Indonesia: 'The people want fundamental change'

Green Left Weekly's Vannessa Hearman spoke to Agus Jabo, chairperson of the National Liberation Party of Unity (Papernas), in Jakarta about the new party's campaign plans and its defence against ongoing attacks from right-wing organisations.

@question = What are your hopes for the 2009 presidential and general elections?

The Indonesian people want fundamental change. Since the fall of the New Order regime [in 1998], with four changes of presidents, Indonesia is still without economic and political sovereignty. This is the root of the problem of why the welfare of the people is still far from their hopes.

The government led by [President] Susilo Bambang Yudhoyono and [Vice-President] Jusuf Kalla had a significant mandate from the people, as it was elected through the first direct presidential elections. They committed the error of siding with foreign capital and its interests, rather than choosing to defend the interests of the people by formulating people-friendly programs and constructing a strong and independent national economy. This meant the people lost confidence and hope in the current government and the parties that support this government.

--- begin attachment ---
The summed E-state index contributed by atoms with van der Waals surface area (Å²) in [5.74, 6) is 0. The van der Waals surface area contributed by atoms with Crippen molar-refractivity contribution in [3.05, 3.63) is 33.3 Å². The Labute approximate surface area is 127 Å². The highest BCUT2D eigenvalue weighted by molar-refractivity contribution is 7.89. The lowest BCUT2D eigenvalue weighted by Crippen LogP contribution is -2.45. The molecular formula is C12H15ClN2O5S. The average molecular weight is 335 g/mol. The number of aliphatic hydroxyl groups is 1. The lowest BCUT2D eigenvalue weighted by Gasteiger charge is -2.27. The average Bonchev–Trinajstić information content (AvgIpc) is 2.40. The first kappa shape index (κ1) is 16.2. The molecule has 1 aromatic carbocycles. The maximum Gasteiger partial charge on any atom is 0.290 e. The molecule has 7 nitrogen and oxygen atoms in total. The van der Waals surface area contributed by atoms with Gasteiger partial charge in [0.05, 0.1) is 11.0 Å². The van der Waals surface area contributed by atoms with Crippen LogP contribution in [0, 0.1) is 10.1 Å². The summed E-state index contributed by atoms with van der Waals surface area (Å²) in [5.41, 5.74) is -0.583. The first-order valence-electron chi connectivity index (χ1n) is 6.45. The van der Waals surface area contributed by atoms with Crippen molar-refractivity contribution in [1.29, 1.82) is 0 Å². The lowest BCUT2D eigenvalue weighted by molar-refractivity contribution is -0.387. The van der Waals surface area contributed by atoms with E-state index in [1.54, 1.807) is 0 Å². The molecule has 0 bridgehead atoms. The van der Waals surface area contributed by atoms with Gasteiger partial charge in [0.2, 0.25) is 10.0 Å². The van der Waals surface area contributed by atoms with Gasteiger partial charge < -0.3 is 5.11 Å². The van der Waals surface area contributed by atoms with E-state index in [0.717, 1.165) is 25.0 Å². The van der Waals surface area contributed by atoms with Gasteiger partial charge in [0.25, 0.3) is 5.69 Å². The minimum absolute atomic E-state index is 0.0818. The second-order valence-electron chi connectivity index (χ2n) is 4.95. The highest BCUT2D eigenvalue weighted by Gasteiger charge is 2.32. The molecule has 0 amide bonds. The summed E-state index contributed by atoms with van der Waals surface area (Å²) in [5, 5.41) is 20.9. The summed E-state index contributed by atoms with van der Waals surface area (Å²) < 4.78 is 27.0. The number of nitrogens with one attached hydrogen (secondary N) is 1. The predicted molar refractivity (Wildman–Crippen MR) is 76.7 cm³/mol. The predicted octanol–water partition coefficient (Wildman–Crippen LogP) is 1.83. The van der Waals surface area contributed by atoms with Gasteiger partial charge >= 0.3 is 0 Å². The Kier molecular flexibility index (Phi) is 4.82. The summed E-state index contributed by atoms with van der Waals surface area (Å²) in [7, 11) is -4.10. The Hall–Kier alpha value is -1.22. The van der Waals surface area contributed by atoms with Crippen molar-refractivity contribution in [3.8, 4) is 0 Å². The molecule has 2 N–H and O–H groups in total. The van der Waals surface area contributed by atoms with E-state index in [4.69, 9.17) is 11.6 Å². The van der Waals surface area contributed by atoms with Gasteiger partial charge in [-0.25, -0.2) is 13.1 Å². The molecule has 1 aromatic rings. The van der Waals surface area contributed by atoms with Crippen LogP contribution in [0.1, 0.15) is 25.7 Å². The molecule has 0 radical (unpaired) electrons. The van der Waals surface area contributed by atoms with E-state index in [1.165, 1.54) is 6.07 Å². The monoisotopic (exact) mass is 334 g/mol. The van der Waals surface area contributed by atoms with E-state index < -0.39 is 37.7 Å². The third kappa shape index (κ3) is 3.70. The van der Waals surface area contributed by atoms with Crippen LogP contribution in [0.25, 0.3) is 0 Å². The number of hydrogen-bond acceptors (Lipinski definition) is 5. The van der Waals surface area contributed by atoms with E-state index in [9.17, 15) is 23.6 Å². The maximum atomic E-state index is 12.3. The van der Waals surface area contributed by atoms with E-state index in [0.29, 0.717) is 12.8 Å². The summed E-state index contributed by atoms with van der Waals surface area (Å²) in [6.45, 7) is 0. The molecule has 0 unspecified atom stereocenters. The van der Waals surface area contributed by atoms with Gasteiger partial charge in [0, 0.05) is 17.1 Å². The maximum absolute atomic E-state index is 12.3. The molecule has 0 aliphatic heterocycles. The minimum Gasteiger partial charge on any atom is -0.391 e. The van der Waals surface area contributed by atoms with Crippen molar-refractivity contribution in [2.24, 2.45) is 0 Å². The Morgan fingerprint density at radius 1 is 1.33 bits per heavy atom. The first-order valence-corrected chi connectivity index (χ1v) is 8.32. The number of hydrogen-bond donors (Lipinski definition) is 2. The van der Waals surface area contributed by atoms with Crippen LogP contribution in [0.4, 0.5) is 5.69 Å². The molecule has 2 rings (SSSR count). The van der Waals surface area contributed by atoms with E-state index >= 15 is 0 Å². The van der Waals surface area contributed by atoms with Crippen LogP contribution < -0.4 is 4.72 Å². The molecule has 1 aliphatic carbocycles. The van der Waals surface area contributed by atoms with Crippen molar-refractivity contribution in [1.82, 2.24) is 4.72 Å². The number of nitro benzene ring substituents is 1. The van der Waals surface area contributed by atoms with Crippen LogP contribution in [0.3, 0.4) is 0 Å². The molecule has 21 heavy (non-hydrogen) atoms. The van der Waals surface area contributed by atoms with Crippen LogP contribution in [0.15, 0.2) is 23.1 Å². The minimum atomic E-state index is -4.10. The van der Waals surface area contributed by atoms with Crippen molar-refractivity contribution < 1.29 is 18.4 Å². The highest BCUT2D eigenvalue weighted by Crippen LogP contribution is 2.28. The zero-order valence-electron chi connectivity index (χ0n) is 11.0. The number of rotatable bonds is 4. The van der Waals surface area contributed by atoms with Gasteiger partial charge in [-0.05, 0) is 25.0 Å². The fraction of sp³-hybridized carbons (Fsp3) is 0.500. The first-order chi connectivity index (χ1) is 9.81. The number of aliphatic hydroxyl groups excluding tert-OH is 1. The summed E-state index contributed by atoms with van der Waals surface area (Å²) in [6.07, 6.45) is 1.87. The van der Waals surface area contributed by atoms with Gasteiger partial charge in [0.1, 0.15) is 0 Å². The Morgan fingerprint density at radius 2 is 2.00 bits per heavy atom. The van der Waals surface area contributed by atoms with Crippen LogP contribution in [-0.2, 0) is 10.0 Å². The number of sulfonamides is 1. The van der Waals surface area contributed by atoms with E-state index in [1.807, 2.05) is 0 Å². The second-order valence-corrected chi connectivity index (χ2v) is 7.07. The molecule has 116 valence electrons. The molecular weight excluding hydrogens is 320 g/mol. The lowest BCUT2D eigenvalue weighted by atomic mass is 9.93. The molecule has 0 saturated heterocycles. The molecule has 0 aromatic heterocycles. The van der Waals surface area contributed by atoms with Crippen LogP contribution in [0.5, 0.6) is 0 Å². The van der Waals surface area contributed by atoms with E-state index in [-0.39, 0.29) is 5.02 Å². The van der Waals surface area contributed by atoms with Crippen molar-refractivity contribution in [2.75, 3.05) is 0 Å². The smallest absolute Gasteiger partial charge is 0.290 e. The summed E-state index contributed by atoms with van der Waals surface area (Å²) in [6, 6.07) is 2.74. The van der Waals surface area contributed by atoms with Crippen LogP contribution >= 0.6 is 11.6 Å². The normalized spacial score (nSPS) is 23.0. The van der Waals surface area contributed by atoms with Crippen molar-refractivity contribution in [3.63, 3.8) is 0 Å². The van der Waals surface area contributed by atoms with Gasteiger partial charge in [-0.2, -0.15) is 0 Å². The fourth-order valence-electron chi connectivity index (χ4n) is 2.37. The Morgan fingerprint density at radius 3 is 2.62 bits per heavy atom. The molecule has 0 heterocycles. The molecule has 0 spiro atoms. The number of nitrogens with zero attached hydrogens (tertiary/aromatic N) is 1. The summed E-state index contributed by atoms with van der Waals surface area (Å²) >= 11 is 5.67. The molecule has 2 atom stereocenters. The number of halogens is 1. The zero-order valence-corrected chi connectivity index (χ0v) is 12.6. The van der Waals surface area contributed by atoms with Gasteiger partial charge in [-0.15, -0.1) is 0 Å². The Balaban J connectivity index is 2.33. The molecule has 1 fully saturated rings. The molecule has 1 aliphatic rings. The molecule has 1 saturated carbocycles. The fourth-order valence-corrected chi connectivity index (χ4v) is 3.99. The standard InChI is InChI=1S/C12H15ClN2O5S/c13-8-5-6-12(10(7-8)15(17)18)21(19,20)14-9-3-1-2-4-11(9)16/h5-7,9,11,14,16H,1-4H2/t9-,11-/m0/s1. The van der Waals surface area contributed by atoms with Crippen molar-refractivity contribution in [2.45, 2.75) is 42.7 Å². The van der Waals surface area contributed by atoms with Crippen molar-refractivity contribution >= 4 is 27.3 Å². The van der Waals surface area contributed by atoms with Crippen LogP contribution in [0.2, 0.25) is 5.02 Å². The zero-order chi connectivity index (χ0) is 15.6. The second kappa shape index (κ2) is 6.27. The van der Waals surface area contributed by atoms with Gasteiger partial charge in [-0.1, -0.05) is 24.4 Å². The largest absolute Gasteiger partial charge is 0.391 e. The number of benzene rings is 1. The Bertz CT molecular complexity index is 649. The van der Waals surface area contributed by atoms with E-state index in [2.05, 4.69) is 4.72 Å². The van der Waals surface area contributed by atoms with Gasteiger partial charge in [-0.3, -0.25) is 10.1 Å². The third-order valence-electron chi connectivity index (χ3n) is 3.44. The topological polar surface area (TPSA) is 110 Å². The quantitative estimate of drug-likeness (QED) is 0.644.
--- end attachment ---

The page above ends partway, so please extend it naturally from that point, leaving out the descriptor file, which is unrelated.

There is still a low level of education in Indonesia, which influences the level of consciousness of the people. They continue to patiently tolerate the current situation and not carry out massive national resistance. But this may not necessarily continue, and at some stage there could be an explosive resistance against the rulers. These are the objective conditions facing whatever new political forces are able to carry forth the hopes of the people towards a new alternative party that can gain mass support.

@question = How is Papernas's electoral preparation going?

We are at the stage of constructing and expanding the support of the people, by building regional party structures, at the level of the province, district and city, subdistrict and down to the mass bases. We are sending our cadres to the regional areas that we are targeting.

@question = Are the recent attacks against Papernas meetings and other events by anti-communist groups a significant barrier for the party in its electoral registration preparations?

The most significant obstacle to us becoming a registered political party is the law on political parties. The draft form of the law shows that the political aim of the state (reflected in the attitude of the major parties in parliament) is to limit the number of political parties and in turn, limit the political participation of the people by making the requirements more onerous. Political parties that are legal entities — that is, recognised by the government through a verification process by the department of legal affairs and human rights — must fulfill the requirement of having a certain number of branches.